1.1 1021 g. Knowing the amount of carbon fixed yearly by terrestrialplants, the amount of oxygen released to the atmosphere can be calculated

    as 2 16/12 1017 g. This produces approximately 1/4000 of the atmo-spheric oxygen pool, thus the average retention time of an oxygen atom

    in the atmosphere equals approximately 4000 years. The retention time of

    both carbon dioxide and oxygen gives us an appropriate perspective on the

    importance of nutrient cyclingand this means decomposition of dead

    organic matter. Both numbers are indeed low in ecological and geological

    perspectives, but the 8yearlong retention time for carbon in the atmosphereis particularly striking: if carbon fixed in organic compounds was not

    released quickly to the atmosphere, its whole pool would be consumed in

  • INTRODUCTION 5just 8 years. Even if such a dramatic event is improbable (especially as we

    neglect here the carbon exchange between the atmosphere and the huge

    carbon deposits in oceans), everybody is familiar nowadays with the prob-

    lem that even minor changes in concentration in the atmospheric CO2 can

    cause. Carbon dioxide is one of the main greenhouse gases in the atmo-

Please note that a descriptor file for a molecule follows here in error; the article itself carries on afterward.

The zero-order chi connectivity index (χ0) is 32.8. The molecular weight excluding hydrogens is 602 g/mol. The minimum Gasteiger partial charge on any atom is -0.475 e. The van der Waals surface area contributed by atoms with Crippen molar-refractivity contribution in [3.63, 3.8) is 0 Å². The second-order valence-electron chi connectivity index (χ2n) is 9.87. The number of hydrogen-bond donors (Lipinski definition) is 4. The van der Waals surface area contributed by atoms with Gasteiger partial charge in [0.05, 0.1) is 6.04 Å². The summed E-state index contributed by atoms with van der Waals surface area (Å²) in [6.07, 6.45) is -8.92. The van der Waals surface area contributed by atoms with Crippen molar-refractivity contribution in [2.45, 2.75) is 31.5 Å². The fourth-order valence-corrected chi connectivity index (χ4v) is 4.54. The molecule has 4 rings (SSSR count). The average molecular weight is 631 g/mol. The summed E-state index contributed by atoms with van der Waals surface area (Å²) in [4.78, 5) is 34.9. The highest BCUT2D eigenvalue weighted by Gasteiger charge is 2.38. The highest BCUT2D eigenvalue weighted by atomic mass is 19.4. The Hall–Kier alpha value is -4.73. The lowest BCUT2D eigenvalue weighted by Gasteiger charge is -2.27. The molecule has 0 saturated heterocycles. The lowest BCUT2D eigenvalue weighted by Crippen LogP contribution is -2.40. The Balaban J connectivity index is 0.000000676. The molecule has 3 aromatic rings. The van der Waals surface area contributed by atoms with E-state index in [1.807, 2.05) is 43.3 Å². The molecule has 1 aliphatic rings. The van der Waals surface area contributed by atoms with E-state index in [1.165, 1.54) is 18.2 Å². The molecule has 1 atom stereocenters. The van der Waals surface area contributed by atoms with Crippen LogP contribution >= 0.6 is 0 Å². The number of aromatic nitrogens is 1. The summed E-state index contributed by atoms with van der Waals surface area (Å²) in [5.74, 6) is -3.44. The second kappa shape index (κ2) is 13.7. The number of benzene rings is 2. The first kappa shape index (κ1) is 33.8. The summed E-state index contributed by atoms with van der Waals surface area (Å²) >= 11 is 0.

sphere, which are responsible for maintaining the global temperature at a

    certain level. The public has become familiar with the danger of global

    warming due to the increase in CO2 level in the atmosphere caused by

    massive fuel combustion and deforestation. Still, it has to be remembered

    that only due to the warming eVect of carbon dioxide and other greenhousegases the life on Earth is possible in the form we know it. To put it another

    way, present climatic conditions on Earth are controlled to a large extent by

    the balance between primary productivity and organic matter decomposi-

    tion rate. Any deviation from the present balance between carbon fixation

    and its release back into the atmosphere must inevitably lead to climatic

    changes.

    Considering organic matter decomposition from the point of view of

    balancing the atmospheric CO2 pool, its other function crucial for life on

    Earth is apparent: without decomposition, the atmospheric CO2 concentra-

    tion would continually decrease. This would be followed by a decrease of